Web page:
Space Needle, Seattle Built in 1962, the Space Needle is undergoing a $100 million makeover. The observation deck will soon feature improved views through glass instead of cage-like barriers. Restaurant patrons will enjoy a first-of-its-kind rotating glass floor. Other eco-updates and upgrades include improved accessibility, internal systems, materials, elevators, paint, and seismic protection along its legs. Because the flame at the needle’s top consumed enough gas to heat 125 homes, it was replaced in 2000 with a flagpole mast, a beacon for aviators. When the rehab is completed in June, the structure will qualify for Leadership in Energy and Environmental Design (LEED) Silver Certification. 24

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Golden Gate National Recreation Area, Alcatraz Island, California A pioneer in hybrid ferries, Alcatraz Cruises combines solar, wind and diesel power to transport visitors. Captured rain freshens park gardens and salt water flushes toilets. In 2013, solar energy produced what would have otherwise necessitated 31,900 gallons of fossil fuel and 325 metric tons of carbon dioxide emissions.

Iolani Palace, Honolulu Updated lighting units with a life expectancy of 25 years enhance the Iolani Palace facade and provide a 77 percent energy savings, partly through an “instant on” feature instead of power-up lights.

Grand Canyon National Park, Arizona New buildings are LEED certified and shuttle buses are fueled by compressed


James Marvin Phelps/Shutterstock.com

natural gas. In 2010, a Climate Action Plan introduced green office practices, conversion to solar water heaters in National Park Service residences and increased composting to reduce greenhouse gas emissions from internal operations by 30 percent by 2020. The park is unique in its composting program for mule waste.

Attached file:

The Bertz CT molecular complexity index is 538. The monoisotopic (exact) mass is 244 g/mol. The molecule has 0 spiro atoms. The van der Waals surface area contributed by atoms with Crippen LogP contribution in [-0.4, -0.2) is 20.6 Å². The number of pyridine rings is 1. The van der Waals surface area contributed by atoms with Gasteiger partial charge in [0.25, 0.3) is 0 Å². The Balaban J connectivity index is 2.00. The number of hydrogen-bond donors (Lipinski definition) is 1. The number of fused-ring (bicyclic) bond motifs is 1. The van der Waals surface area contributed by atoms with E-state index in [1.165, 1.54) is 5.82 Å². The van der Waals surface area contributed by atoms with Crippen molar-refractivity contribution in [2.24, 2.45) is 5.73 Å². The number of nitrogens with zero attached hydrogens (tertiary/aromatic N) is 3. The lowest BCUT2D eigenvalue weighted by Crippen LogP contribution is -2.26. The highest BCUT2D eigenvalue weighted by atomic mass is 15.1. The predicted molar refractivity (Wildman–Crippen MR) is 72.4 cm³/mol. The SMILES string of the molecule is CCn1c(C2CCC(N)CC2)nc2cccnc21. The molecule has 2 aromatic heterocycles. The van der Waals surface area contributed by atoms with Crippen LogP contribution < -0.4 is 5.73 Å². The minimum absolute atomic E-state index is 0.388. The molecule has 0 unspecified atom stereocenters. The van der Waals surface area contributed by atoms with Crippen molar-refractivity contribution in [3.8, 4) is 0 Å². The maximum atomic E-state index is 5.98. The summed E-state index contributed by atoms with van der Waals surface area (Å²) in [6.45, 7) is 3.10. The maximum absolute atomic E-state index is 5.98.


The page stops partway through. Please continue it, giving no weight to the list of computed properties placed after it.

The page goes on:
Walking Mountains Science Center, Avon, Colorado Using both passive and active solar energy, ground-source heat pumps, vegetated roofs and sustainable building materials, Walking Mountains is the first science center in Colorado to achieve LEED Platinum Certification, exceeding requirements. Collectively, three of its buildings use half the energy of an average school building. Straw bale construction in some building walls provides sound-deadening insulation suited to a dry climate.

of airborne microorganisms,” says Kevin Hickey, president of Aerus, LLC, in Dallas. “It keeps germs from spreading in crowded situations.” ActivePure is also in place at the Ground Zero Museum. “The nature of the artifacts often caused itchy eyes and coughs,” Hickey recalls. “We donated freestanding units and saw improved air quality the next day.”

Empire State Building, New York City The iconic historic structure is the tallest LEED-certified building in the U.S. It’s also the most photographed building in the world, according to Cornell University researchers in Ithaca, New York. All 6,514 windows were refurbished to be four times more energy efficient than before, reusing 96 percent of the original glass and frames.

Statue of Liberty, New York City Cooking oils are repurposed as bio-diesel fuel here, annually diverting an average of 10 tons of waste from landfills. More than 6,000 pounds of coffee grounds from serving visitors and staff are composted. Lady Liberty has been 100 percent carbon neutral for 12 years.

South Carolina Aquarium, Charleston Since 2001, the Aquarium has recycled everything from cardboard and paper to wine corks and ink cartridges. Charleston Harbor water fills the saltwater fish tanks, and landscaping using less-thirsty native plants reduces freshwater use. While enjoying visits to America’s landmarks, it’s gratifying to realize so many are adopting eco-friendly measures. Connect with the freelance writer via AveryMack@mindspring.com.